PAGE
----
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A resource more valuable than oil flows through the Klamath Basin.

“Look at the Klamath Basin: It’s long, and it’s complicated. It starts in the high desert; it ends in the redwoods.

“Everyone in those communities can buy gasoline. If it doesn’t snow, communities are in peril,” said Jason Atkinson, a former Oregon Senator-turned-filmmaker. “Water is more valuable than oil.”

In his 90-minute documentary, “A River Between Us,” Atkinson and co-producer Jeff Martin profile Klamath Basin water stakeholders and the water-related controversies that have pitted them, neighbor against neighbor, for decades. The film, according to its synopsis, is a “call to action on behalf of the largest restoration project in American history.”

For the film, Atkinson and Martin spent two years completing 70 interviews, diving into the extremes of water conflict and everything in between.

“The way we’ve designed it is to appeal to people that, frankly, don’t pay attention to issues like agriculture and Native Americans and how all those pieces go together,” Atkinson said. “The Klamath Basin is a model for the nation.”

“A River Between Us” is scheduled to roll out for its first showings in February.

Atkinson, a former Senator representing Jackson and Josephine counties, grew up in Medford and now lives in Central Point. He said having grown up with water wars roiling around him, he knows how divisive the region’s politics can be.

But what Atkinson didn’t know — and what surprised him as the film progressed — is learning about how the once-divided community spanning two states is mending itself. He called the story that emerged one of “B attitudes,” referring to the name given to the blessings, or Beatitudes, listed by Jesus in the Sermon on the Mount.

“Blessed are the peacemakers; blessed are those who mourn,” Atkinson said.

“It made me first of all, very, very hopeful and it confirmed that what we were doing is a national story.”

Atkinson said he teamed up with co-producer Jeff Martin, after watching “Lord, save us from your followers,” a 100-minute documentary exploring the intersection of faith and American culture. Martin was the film’s executive director.

“That (Martin) didn’t know agriculture — that he didn’t know conservation, and he didn’t know politics, helped him to have a certain innocence to the project and really focus on the humanity of it all,” Atkinson said.

Jeff Martin, a self-proclaimed “people-focused” filmmaker, said he’s not an advocate for the environment. He had little knowledge about the controversies swirling around the Klamath River when the documentary project kicked off in 2012.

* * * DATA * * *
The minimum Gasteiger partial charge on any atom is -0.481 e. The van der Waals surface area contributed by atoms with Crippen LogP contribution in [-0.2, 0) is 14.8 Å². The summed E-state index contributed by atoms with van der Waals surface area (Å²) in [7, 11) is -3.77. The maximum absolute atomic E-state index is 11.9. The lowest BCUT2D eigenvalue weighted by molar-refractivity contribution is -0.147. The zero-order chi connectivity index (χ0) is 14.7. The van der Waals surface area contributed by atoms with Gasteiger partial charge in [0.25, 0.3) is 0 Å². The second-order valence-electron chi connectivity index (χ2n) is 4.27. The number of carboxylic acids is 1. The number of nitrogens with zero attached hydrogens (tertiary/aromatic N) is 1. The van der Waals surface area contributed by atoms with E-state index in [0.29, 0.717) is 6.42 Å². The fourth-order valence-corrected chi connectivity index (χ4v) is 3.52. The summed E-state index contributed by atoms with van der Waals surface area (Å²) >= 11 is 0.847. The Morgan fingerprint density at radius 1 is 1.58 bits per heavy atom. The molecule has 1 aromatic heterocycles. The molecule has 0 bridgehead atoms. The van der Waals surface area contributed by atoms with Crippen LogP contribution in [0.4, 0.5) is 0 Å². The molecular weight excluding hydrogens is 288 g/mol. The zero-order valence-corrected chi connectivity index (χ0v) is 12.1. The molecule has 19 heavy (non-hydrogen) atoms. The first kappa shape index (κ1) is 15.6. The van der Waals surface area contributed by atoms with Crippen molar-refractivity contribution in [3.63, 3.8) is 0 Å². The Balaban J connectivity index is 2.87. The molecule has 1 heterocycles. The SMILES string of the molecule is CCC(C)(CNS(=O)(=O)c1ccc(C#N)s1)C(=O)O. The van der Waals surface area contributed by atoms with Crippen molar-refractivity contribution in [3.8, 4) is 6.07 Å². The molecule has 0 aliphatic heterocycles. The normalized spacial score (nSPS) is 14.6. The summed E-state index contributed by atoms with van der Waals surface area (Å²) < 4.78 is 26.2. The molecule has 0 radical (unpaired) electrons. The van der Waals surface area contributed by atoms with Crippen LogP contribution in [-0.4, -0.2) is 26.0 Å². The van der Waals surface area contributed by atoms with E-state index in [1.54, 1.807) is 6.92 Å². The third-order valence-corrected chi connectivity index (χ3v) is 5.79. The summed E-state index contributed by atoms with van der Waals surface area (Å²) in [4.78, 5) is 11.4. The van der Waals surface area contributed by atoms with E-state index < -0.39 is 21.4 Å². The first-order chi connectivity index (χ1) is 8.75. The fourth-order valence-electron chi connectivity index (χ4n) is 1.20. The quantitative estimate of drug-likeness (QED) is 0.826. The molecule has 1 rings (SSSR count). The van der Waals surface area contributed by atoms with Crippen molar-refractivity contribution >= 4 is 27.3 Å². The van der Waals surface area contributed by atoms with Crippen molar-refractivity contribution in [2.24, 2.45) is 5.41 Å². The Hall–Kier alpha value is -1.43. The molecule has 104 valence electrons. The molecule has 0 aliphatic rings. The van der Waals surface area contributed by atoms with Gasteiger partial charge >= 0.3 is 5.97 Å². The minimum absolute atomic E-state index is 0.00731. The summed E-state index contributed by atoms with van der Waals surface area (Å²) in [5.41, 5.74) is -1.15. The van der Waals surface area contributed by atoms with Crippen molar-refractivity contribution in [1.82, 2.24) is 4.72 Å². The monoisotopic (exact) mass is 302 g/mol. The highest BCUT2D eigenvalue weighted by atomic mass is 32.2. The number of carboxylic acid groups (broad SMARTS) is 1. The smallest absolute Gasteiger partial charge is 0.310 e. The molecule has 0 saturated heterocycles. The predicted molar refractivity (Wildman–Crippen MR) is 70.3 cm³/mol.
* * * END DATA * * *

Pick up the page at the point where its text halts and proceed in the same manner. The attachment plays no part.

Martin said he expected to make a political film about politics and environmental policy.

“When you’re new to a conversation, you aren’t caught up in why people find themselves in the position they’re in. You’re just trying to make sense of it,” he said.

Martin said he was moved by the fear and frustration he heard during the interviews, but he also heard a lot of grasping at straws.

“I only put in the film the stuff that I thought was legitimate,” Martin said. “The truth speaking and transformation of people had a big effect on me.”

Martin said “A River Between Us” is much richer than he could have ever hoped. He noted how hard Basin communities have worked, and how much they have sacrificed and risked to get to the point they are today.

“We’re really proud of the transformative aspects of this film — they’re really beautiful,” Martin said.

According to Atkinson, the film’s first message is if you allow people, they’ll heal a river.

Atkinson is a longtime supporter of the 2010 Klamath Basin Restoration Agreement and the related Klamath Hydroelectric Settlement Agreement, which seek to establish reliable water supplies and affordable power rates for irrigators, restore fish habitat, help the Klamath Tribes acquire the 92,000-acre Mazama Tree Farm and remove four dams on the Klamath River.

He said he believes the KBRA is “fundamentally a very fair, equitable, three-way deal.”

But, he knows the KBRA and other related agreements still face considerable opposition from folks in the Klamath watershed and lawmakers in Washington, D.C.

“The film, and the truth that’s in the film, has the ability to really change that tide politically — to really move more toward where the settlement needs to be,” Atkinson said. “I’m very hopeful.”

Atkinson emphasized that the film doesn’t pander to hardline politics. He said he and fellow producer Martin are doing something unusual: letting viewers make up their own minds.

“We don’t draw the conclusion for anybody,” Atkinson said.

Atkinson said “A River Between Us” still has a way to go before it lands in front of national audiences. He said about $400,000 has been raised, but about $100,000 more is needed finish post-production and to distribute the film.

“I really hope the film is a blessing to the Klamath Basin and Klamath Falls. I really hope it’s a good gift,” Atkinson said. “I think when it’s seen in the Basin, people will feel very, very proud.”

ljarrell@heraldandnews.com; @LMJatHandN

Contact Lacey Jarrell by email or follow her on Twitter @LMJatHandN.